Ritalin, Behavior Modification Make the Grade for ADHD Teens With Disorder See Boost in Grades With Drugs, Guidance WebMD Medical News Reviewed by Dr. Tonja Wynn Hampton
By Neil Osterweil
May 31, 2001 -- Here's some good news, for a change, about teens and drugs: Junior high school students with attention deficit hyperactivity disorder (ADHD) who took the drug Ritalin, and who also got help with their behavior, had improvement in academic scores -- enough to boost their scores by one or two letter grades.
The students were both more likely to complete assignments and to get them done more accurately when they were taking Ritalin than when they were taking a look-alike placebo drug, report Stephen W. Evans, PhD, and colleagues in a study published in the journal Experimental and Clinical Psychopharmacology.
"We believe very strongly that what this shows is that you need to combine medication on top of appropriate behavioral interventions for teens, just like lots of studies have shown to be true for younger kids," says co-author William E. Pelham Jr., PhD, professor of psychology, pediatrics, and psychiatry at SUNY at Buffalo, in an interview with WebMD
The study also showed that for kids with ADHD who benefit from taking Ritalin, increasing the dose does not necessarily improve academics -- and could even hurt performance, the authors say.
Children who are diagnosed with ADHD generally have trouble paying attention, are easily distracted, impulsive, and hyperactive -- in other words, they just can't seem to keep still or to focus on the task at hand. The disorder is frequently broken down into three subcategories according to whether the child is hyperactive and impulsive alone, inattentive alone, or a combination of all three.
"ADHD children suffer from serious impairment in relationships with parents, teachers, peers, and siblings, as well as major difficulties in academic functioning. Although it has been well established that such difficulties continue into young adulthood for individuals with ADHD, there has been very little research directed at the nature of these impairments in adolescents with ADHD," Evans and colleagues write.
To determine whether specific doses of Ritalin had an effect on classroom behavior and academic performance in teens, the researchers looked at 45 adolescents diagnosed with ADHD -- 40 boys and five girls -- who were enrolled in an intensive summer treatment program at the University of Pittsburgh.
The students received either placebo or Ritalin three times per day during the eight weeks of the study. Each student received a different dose of the drug or a placebo each day of the study, allowing the researchers to compare how the students behaved and performed academically at each dose.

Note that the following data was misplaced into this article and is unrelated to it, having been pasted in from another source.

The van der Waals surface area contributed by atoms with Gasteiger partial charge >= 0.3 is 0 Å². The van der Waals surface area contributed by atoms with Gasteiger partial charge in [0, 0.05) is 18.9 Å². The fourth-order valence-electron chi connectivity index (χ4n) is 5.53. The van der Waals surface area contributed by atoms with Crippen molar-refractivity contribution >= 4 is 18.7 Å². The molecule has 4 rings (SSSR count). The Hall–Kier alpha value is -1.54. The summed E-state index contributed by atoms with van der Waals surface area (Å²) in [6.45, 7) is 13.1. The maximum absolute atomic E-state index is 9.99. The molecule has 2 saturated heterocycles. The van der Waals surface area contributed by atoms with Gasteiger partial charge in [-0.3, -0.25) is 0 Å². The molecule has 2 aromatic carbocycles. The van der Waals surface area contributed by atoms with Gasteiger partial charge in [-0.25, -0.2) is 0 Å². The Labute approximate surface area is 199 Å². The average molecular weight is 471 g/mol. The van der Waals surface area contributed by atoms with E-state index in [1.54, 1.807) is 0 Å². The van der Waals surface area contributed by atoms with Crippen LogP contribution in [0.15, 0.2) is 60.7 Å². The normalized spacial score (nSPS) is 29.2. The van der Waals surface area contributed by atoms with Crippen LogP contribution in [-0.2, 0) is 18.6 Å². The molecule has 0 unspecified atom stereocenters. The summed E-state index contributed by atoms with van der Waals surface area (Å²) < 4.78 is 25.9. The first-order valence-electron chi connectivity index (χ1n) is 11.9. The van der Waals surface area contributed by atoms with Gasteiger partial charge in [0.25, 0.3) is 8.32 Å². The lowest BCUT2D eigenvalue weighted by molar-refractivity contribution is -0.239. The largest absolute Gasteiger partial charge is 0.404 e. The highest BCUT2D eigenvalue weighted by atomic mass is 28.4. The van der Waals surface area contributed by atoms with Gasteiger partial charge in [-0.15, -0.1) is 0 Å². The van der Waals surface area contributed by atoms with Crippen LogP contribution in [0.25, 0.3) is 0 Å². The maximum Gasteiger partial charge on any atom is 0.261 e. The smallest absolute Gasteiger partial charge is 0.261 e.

The students also received behavior modification therapy aimed at helping them to control their behavior and function better in settings such as school. Instruction included tips on better note-taking, social skills, and problem-solving.
The researchers looked at the quality of the students' notes, performance on daily quizzes, writing assignments, in-class worksheets, and how often they completed assigned homework. The students were also monitored for signs of ADHD-related behavior in the classroom.
About 80% of the students showed some degree of academic improvement while taking Ritalin. The biggest improvement occurred at the smallest drug dose (10 mg), with lesser improvements seen when the dose was doubled or tripled.
Pelham tells WebMD the study focused only on daily productivity in the classroom, and not long-term effects on academic performance. In fact, says an education specialist who was not involved in the study, it's not clear whether taking Ritalin now will help with a student's chance of getting into a good college later.
Judith Wiener, PhD, professor of human development and applied psychology at the University of Toronto, tells WebMD studies have shown Ritalin to have inconsistent effects on academic performance.
"What seems to be the case is that if you look at long-term outcomes of kids with ADHD who have or have not been on Ritalin, that you get no differences," she says. "On the other hand, if you look at things like task engagement -- short-term gains on specific tasks while they're taking the drugs vs. not -- then you tend to get better results from the Ritalin group."
Wiener suspects Ritalin has no effect on long-term academic performance because over time, other factors interfere with academic achievement.
Still, Pelham tells WebMD, behavior modification -- working with children in the classroom to provide positive incentives for appropriate behavior and penalties for inappropriate behavior -- may be all that some children or teens with ADHD need to work well in school.
"If a parent wants to take a conservative approach, behavior modification is all you need -- that's simple to do and it doesn't put a drug in the child's brain," he says. "For a lot of other kids, they need something beyond that; I don't ever think they need something instead of that. So you train parents to be good behavior modifiers, you intervene in the schools and work with the kids, and if that's not enough you add medication."
Teens With Disorder See Boost in Grades With Drugs, Guidance
WebMD Medical News
Reviewed by Dr. Tonja Wynn Hampton
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